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Xerox, Q-Tip -- now tweet?

July 05, 2009


Twitter has applied with the U.S. Patent and Trademark Office for dibs on the word "tweet."

The San Francisco micro-messaging pioneer's action raises the perennially tricky question of whether a company can own the rights to a word that has so penetrated the English lexicon.

That's what happens when a trademark is "genericized." Think Xerox, Kleenex, Jacuzzi, Q-Tip and, of course, Google. All are silly words that became synonymous with their products, often to the chagrin of the owner, whose legal claim to the much-beloved mark becomes increasingly slippery as the word burrows into the vernacular.

Twitter's pending trademark application is accessible by searching "tweet" through the U.S. Patent and Trademark Office. The request was filed in April and, like most applications, will have to wait four to six months before a trademark examiner in the patent office evaluates it. A search reveals that the application is one of many across the decades for the word "tweet," including everything from sheets and pillowcases to a record company to a hydraulic system.

Twitter co-founder Biz Stone explained the move in a blog post, saying no harm was meant to the many applications that have grown up alongside the core service. Many of the services use "tweet" in their names: Tweetdeck, Tweetmeme and Tweetie, to name a few.

"We have applied to trademark Tweet because it is clearly attached to Twitter from a brand perspective," Stone wrote. "But we have no intention of 'going after' the wonderful applications and services that use the word in their name when associated with Twitter."

Still, in six months' time, Twitter may find that a lot of the tweet-birds have taken flight before there's a legal basis for protecting the mark.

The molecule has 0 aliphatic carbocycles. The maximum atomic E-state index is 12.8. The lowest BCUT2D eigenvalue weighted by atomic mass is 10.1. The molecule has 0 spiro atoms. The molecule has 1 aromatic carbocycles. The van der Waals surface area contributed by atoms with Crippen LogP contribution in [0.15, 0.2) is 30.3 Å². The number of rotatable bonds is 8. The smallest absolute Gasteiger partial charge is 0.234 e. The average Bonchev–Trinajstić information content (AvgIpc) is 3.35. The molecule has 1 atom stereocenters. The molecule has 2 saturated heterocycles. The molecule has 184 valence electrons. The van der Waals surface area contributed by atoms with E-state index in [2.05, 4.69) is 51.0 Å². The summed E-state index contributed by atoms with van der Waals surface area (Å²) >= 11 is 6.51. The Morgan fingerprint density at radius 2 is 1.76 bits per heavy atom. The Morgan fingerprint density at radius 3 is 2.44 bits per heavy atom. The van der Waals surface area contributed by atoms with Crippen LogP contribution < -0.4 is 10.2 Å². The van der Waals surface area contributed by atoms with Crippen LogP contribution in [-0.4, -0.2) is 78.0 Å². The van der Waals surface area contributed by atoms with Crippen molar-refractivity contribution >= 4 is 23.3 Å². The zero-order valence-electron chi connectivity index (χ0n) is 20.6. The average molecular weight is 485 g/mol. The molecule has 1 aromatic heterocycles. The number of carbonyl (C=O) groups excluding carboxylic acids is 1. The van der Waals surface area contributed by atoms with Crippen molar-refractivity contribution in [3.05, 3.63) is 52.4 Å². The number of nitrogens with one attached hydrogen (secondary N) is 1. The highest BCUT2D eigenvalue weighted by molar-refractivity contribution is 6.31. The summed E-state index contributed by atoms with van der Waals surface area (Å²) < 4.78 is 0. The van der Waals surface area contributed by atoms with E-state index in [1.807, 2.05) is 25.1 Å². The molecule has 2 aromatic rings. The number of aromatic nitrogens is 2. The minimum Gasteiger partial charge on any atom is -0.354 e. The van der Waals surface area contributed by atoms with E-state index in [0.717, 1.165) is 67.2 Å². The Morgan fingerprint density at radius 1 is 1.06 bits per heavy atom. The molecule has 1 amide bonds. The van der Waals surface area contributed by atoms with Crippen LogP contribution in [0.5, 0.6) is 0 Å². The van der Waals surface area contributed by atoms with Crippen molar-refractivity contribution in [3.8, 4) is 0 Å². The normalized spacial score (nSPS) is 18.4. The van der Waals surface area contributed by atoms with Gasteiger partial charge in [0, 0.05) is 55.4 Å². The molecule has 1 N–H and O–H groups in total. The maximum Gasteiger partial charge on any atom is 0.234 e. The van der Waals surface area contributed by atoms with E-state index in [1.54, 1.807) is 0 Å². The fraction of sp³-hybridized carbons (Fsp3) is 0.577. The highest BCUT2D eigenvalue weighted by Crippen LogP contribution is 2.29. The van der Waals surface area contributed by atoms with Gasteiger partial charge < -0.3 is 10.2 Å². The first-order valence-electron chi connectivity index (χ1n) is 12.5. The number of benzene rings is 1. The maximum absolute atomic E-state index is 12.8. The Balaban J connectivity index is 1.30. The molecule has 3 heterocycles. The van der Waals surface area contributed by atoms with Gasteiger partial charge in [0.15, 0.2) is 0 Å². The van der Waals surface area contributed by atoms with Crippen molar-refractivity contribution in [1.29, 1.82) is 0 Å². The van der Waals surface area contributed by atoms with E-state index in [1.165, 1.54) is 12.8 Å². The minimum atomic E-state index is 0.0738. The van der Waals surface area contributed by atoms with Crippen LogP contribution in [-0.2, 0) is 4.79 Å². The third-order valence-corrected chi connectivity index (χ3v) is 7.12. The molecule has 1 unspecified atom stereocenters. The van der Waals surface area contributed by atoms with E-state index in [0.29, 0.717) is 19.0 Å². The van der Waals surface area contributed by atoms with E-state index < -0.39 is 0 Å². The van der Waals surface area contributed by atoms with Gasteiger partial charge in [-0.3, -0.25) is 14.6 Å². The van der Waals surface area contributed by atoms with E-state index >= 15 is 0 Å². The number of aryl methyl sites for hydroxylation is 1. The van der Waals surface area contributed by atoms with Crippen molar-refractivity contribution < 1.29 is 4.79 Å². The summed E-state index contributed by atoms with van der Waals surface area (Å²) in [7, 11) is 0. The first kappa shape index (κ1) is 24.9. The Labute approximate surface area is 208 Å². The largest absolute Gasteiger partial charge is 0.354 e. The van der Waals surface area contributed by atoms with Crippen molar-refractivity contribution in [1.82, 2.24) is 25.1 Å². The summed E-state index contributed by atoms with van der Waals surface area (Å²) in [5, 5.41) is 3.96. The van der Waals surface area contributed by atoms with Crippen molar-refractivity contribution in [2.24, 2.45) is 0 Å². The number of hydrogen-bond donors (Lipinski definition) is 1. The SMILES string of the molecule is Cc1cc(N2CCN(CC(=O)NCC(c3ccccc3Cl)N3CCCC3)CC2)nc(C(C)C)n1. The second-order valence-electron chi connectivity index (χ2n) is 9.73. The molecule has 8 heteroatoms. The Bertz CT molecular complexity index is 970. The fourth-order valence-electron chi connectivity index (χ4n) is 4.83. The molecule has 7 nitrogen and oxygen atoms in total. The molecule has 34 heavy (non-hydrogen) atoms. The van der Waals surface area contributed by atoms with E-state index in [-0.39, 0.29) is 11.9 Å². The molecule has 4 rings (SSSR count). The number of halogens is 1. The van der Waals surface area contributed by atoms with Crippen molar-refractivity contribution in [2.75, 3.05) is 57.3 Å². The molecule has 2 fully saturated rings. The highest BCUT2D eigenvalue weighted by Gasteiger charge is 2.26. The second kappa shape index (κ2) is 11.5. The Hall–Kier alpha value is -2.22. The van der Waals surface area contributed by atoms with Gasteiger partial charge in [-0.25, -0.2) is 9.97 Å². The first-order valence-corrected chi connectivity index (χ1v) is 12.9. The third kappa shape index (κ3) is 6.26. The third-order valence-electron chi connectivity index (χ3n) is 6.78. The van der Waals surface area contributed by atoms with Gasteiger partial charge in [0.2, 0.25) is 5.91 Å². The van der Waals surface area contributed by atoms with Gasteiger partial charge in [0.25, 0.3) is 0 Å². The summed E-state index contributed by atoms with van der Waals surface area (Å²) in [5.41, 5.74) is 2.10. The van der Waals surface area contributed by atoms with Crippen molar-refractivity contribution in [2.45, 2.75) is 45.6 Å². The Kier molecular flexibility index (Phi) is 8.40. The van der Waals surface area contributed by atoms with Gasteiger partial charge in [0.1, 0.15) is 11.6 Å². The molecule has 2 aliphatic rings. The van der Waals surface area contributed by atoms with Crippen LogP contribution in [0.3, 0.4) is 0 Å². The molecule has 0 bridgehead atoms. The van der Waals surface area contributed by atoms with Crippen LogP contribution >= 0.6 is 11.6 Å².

-- David Sarno

From Technology: The business and culture of our digital lives



Michael Jackson stops the presses

A Montreal publisher has incredible timing -- its unauthorized biography of Michael Jackson had just gone to the printer on June 24, the day before the pop singer's unexpected death. Publisher Pierre Turgeon halted the presses so author Ian Halperin could write a new ending, and the book, previously titled "Michael Jackson: Return From Exile" quickly became "Unmasked: The Final Years of Michael Jackson."

"Unmasked" is likely to be one of the first posthumous Michael Jackson biographies to hit shelves. There are rumors that an American publisher has already bought the U.S. rights.

According to a report in Quill & Quire, Turgeon's company, Transit Publishing, was launched sometime after the 2005 bankruptcy of his earlier house, Trait d'Union. In March of this year, Turgeon pleaded guilty to fraud charges in Quebec and was fined. He's also been found to owe a former partner $600,000. But since the new company is not connected to the old one, the partner says, "He is off the hook."

Ian Halperin has experience writing unauthorized bios of musicians, including "Celine Dion: Behind the Fairytale," "Who Killed Kurt Cobain?" and "Love & Death: The Murder of Kurt Cobain." He has claimed -- most recently on June 29, in a piece in the Daily Mail -- that Michael Jackson was dangerously thin and that he had a genetic condition that damaged his lungs, leaving him unable to sing.

-- Carolyn Kellogg

From Jacket Copy: Book news and information



That's a negative on Che photos

Five photo negatives of the Cuban revolutionary figure Ernesto "Che" Guevara that went on sale recently at the Mexican auction house Louis C. Morton were withdrawn from the auction after failing to attract a buyer, Milenio newspaper reported.

Mexican students might love the Argentine now credited as one of the most important figures in the Cuban Revolution, alongside Fidel Castro, but it doesn't appear that art and antique buyers feel the same way.

One of the negatives up for auction was an image of Guevara addressing the First Latin American Congress of Youth in 1960.

The bidding for the negatives started at 80,000 pesos (around $6,075) but were withdrawn due to the lack of interest, reports the newspaper.

As we reported in January, when the first part of Steven Soderbergh's film "Che, the Argentine" premiered here, Guevara is popular among the sprawling student population in Mexico City, where he and Castro, then an exiled lawyer, planned the Cuban Revolution over dinner and cigars on July 3, 1955.

The myth and heroic image of Che have replaced a real understanding of the complex man he was. His face is often seen emblazoned on flags and T-shirts at student protests and commonly evoked as a universal symbol of social struggle.

-- Deborah Bonello in Mexico City

From La Plaza: News and observations about Latin America from Times correspondents



Attention, anime fans

The giant robot Gundam, from the Japanese TV series of the same name, will be standing tall in Tokyo this summer.

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